When rainfall observations from the Tropical Rainfall Measuring Mission (TRMM) Precipitation Radar (PR) are analyzed, regional differences in precipitation amount mainly depends upon rainfall occurrence rather than rain intensity (C. Kidd 2007, personal communication; sample over all PR observations in period 1998–2006). In the tropical convergence zones, rainfall occurs at a rate of 8% or more while in areas with larger-scale precipitation systems, rainfall occurrence is of the order of 5%. These values apply only to the original spatial resolution of the PR, which is 4 km. If they are averaged to the current approximate spatial resolution of the ECMWF model, rainfall occurrence reaches about 25% and more in areas where convective precipitation regimes are dominant. This means that for data assimilation systems that screen out cloud and precipitation-affected observations a number of undesirable effects occur. First, in particular over Southern Hemisphere oceans, large areas are not well covered by observations that are sensitive to humidity so that the moisture field is mainly constrained by the model background (i.e., short-range forecast) at each analysis cycle. Second, as seen in the 40-yr ECMWF Re-Analysis (ERA-40; Uppala et al. 2005) an underestimation of atmospheric moisture by the model together with positive humidity increments from observations led to an imbalance in the hydrological budget that was accompanied by precipitation spinup. Recently, improvements in model physics and the data assimilation system have helped to substantially reduce these problems (Andersson et al. 2005).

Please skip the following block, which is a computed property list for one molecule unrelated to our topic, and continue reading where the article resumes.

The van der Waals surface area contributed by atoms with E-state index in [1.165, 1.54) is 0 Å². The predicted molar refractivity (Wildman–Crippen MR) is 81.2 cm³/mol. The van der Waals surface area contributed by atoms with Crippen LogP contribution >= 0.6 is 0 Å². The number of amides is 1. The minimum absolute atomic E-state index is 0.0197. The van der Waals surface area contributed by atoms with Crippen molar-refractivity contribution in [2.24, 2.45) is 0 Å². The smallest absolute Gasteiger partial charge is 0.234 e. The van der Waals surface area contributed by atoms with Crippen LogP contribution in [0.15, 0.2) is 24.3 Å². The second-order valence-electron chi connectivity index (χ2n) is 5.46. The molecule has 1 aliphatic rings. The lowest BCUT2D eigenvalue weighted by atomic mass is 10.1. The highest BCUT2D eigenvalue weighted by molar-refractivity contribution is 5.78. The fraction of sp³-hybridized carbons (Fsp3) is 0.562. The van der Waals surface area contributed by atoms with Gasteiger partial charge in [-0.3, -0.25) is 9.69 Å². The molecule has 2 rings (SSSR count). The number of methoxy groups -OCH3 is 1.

Apart from general predictability issues with regard to clouds and precipitation, the forecasting of processes involving the hydrological cycle is generally much less accurate than that of dynamical fields. This is mainly because the moist physics parameterizations represent diabatic processes at model grid scales in a simplified way and, for example, lack an explicit description of moist convection. Also, moist processes strongly depend on less well-predicted dynamical parameters like vertical wind (Tompkins and Janisková 2004; Lopez and Moreau 2005).